Picks and Pans Review: World's Fair
by E.L. Doctorow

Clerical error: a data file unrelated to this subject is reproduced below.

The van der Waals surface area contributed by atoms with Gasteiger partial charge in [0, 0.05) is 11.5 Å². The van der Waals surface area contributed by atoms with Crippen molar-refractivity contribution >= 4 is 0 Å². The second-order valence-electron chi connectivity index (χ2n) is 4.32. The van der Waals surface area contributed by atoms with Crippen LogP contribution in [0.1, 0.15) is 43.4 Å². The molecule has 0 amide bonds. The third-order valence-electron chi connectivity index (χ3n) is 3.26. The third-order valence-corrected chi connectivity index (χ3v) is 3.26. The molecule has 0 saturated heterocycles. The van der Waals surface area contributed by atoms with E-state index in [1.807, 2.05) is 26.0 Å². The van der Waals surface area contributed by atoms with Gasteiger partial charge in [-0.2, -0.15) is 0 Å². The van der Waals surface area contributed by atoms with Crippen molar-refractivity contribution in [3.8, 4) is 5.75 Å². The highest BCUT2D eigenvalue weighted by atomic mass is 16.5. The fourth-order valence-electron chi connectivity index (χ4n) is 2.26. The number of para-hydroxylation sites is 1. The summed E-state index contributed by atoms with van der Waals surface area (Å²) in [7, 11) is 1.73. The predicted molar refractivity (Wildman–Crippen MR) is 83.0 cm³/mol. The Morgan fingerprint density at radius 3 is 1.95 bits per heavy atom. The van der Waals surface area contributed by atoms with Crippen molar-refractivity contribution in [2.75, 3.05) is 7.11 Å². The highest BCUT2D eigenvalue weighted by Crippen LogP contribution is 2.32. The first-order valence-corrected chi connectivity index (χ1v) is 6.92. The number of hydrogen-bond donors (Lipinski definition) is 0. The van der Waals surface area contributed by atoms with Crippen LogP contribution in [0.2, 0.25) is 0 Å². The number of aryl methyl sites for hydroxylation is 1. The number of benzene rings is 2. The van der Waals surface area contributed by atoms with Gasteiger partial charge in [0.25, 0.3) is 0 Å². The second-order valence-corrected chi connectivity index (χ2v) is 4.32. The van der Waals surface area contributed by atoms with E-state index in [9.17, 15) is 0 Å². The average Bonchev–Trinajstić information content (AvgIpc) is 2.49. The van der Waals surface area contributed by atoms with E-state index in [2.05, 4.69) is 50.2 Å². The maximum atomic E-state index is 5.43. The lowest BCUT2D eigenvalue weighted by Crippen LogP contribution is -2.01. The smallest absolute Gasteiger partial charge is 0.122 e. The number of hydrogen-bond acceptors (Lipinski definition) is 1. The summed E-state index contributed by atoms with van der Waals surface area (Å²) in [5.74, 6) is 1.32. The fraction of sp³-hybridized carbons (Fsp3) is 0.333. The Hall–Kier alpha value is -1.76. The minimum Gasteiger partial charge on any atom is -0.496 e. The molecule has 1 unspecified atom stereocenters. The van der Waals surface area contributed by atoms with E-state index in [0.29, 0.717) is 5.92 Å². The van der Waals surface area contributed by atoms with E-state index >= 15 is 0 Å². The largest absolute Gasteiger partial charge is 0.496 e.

Somehow, without selling his soul, Doctorow has managed to regain the awed perspective of a child in this novel of rare warmth and intimacy. The focus is Edgar Altschuler, a boy growing up in New York City in the 1930s. Told mostly from the boy's point of view, the story begins with Edgar as a baby who has just been changed in the middle of the night by his mother: "I ride, the young prince, in her arms to their bed, and am welcomed between them, in the blessed dry warmth between them. My father gives me a companionable pat and falls back to sleep with his hand on my shoulder. Soon they are both asleep. I smell their godlike odors, male, female. A moment later, as the faintest intimation of daylight appears as an outline of the window shade, I am wide awake, blissful, guarding my sleeping parents, the terrible night past me, the dear day about to dawn." As a little boy at the beach, he reflects, "Sand is in my crotch. I am turning red, the sun is inflating me. I eat sandwiches on the blanket, I drink cherry Kool-Aid, which is like liquid Jell-O. All speech is shouted, the surf crashes, I fear only two things, the water crashing up at my feet and the desert hordes of human beings among whom I may get lost." Later, Edgar learns at the library of an essay contest on the 1939 New York World's Fair, the novel's climax: "I copied down the information on the poster. My heart was beating wildly. I worried that the old people trying to read their periodicals would hear it and the derelict men nodding in their hard chairs would wake up, and all of them would give me dirty looks." The boy's family is peopled with intriguing characters, but Doctorow exhibits none of the cosmic reach shown in some of his other novels; yet there is here a world of life, depicted in such a lovely, true way that the characters seem somehow profound. Stony indeed is the heart that cannot be moved by this book. (Random House, $17.95)
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